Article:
There is perhaps no more important task for primary teachers than to help young children develop powerful understandings of numbers -- their meanings, their relationships to one another, and how we operate with them.
The Rekenrek has recently emerged on the U.S. mathematics education scene as perhaps the most powerful of all manipulative models for young learners. Developed by mathematics education researchers in the Netherlands (although similar models were used in ancient cultures) the Rekenrek combines various strengths of other manipulatives (e.g., number lines, base-10 blocks, counters, etc.) in one accessible tool.
The Rekenrek is comprised of two strings of ten beads each, strategically broken into two groups: five red beads, and five white beads. Readily apparent in this model is an implicit invitation for children to think in groups of five and ten. As illustrated below, the strings of red and white beads (in groups of 5) provide a visual model that encourages young learners to subitize, i.e., to build numbers based on groups of five and ten.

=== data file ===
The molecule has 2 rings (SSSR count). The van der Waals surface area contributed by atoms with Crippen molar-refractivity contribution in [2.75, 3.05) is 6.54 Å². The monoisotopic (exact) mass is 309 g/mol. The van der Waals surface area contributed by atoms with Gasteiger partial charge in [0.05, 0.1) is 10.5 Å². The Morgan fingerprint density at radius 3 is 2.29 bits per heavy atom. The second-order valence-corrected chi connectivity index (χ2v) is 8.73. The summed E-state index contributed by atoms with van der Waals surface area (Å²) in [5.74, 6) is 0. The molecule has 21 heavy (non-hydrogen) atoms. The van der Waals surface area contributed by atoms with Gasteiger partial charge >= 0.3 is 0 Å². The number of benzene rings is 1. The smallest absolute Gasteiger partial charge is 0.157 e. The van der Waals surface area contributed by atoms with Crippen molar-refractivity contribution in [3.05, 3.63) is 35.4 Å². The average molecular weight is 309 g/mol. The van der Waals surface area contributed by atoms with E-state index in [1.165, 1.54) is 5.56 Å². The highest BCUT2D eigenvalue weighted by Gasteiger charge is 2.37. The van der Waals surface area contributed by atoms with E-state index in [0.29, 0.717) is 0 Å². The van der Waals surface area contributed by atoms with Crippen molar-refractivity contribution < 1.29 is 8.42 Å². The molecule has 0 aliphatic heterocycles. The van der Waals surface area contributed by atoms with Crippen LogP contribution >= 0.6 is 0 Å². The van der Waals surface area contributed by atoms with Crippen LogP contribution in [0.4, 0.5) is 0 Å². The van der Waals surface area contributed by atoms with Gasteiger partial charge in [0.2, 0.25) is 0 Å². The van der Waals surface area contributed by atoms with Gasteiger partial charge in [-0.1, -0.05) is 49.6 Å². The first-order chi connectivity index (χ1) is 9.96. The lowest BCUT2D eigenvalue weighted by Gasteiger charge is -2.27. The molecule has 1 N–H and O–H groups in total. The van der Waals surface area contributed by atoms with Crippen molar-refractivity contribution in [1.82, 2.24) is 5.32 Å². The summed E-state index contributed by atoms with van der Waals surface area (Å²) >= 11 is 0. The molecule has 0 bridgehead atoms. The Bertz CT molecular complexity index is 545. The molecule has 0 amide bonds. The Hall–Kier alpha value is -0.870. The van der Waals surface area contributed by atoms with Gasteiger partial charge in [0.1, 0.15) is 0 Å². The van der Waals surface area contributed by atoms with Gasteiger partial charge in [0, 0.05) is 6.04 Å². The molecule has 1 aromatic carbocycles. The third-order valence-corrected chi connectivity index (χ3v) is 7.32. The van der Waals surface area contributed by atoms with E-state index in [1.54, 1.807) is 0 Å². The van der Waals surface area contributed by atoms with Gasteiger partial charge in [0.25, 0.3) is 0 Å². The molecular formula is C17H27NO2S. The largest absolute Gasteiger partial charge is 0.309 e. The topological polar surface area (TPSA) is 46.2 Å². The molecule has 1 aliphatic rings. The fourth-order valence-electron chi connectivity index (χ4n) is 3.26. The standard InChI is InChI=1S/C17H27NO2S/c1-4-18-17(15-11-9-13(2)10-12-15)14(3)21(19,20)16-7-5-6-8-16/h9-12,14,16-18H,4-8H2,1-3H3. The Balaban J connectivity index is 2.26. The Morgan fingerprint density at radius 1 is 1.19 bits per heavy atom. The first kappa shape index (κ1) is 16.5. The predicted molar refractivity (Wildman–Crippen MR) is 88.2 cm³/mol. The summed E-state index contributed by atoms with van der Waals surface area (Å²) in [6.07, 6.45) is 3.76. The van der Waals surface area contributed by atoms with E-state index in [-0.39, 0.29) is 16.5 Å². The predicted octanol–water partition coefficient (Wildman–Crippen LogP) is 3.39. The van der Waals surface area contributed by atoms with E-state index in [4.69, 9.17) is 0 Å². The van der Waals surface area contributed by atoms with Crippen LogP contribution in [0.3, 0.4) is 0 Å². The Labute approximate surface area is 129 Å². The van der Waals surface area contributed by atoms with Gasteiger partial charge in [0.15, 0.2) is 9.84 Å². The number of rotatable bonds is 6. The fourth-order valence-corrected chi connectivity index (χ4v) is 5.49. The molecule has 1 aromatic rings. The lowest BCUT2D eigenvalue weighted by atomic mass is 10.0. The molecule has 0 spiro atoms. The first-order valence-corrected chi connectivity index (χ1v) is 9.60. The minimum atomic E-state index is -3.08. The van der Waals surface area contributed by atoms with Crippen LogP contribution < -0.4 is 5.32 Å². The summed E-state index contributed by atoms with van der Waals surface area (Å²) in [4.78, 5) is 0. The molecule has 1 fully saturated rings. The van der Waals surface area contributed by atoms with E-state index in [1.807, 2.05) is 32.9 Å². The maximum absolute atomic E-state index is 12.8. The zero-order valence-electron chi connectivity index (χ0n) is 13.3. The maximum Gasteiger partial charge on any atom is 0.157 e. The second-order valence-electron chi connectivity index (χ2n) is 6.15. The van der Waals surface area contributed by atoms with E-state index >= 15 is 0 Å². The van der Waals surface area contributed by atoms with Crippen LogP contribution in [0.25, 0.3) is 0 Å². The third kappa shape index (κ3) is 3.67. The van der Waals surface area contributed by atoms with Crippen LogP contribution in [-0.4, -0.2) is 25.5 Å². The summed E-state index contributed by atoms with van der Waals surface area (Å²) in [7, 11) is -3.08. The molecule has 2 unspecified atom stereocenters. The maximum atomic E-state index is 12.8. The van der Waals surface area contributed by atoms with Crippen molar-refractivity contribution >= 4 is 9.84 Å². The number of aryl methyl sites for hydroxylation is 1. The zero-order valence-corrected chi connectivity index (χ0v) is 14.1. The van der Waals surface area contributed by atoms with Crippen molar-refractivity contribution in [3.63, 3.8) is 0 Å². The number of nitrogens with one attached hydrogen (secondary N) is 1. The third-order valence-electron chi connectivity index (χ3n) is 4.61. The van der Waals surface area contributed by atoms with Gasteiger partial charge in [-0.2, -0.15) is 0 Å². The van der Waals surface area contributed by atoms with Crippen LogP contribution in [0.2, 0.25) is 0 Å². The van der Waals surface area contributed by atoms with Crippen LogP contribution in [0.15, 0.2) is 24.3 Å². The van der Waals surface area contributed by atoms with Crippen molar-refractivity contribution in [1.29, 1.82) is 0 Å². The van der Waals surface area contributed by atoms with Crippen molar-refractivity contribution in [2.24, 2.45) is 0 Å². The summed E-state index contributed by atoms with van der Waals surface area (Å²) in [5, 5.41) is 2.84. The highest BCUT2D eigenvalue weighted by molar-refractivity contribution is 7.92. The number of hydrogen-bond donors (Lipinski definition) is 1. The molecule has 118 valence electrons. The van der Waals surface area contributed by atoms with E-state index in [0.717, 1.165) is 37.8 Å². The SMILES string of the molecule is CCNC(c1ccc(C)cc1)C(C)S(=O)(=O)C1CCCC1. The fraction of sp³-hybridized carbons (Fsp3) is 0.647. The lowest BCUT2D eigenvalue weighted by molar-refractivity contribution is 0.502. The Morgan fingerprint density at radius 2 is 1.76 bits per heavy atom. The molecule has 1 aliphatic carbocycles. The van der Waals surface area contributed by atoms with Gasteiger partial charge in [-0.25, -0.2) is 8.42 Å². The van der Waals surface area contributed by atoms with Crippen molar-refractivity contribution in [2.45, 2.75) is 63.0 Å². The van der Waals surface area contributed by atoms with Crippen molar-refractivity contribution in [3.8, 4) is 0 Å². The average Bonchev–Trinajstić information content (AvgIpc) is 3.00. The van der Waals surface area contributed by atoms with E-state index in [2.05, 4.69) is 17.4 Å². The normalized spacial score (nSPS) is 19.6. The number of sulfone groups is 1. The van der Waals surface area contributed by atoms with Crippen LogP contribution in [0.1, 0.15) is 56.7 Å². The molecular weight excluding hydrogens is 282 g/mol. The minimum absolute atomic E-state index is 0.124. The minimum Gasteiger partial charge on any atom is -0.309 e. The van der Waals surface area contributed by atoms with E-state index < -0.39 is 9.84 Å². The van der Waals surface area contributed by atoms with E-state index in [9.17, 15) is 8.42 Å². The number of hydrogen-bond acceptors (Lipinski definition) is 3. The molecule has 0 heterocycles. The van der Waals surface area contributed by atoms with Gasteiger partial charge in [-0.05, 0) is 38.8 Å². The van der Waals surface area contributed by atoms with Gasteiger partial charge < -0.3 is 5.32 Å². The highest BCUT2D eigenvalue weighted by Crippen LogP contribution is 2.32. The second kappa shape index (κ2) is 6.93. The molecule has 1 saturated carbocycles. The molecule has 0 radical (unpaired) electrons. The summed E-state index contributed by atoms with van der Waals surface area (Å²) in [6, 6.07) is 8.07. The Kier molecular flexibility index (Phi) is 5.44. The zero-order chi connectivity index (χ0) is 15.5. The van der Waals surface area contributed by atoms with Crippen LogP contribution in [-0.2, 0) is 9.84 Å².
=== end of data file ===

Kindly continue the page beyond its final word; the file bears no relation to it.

For example, a child might view the number 7 as one group of 5 (red), and 2 more.
Similarly, 13 might be thought of as 10, and 3 more.
Of course, there are other ways to represent these two numbers with a Rekenrek, a fact that students are eager to explore. Additionally, the Rekenrek can be used to encourage informal strategies for addition and subtraction, for example, using doubling and halving strategies, counting-on from known quantities to solve addition and subtraction problems, etc. As elaborated in the book, this model can be used to build numerous concepts, and to help students develop meaning and facility with number operations.
The Rekenrek has become a key tool for teachers in the Netherlands, one of the top performing countries in math education in the world. Learn what makes this mathematical model so compelling for young learners, and so powerful for the development of their mathematical understanding!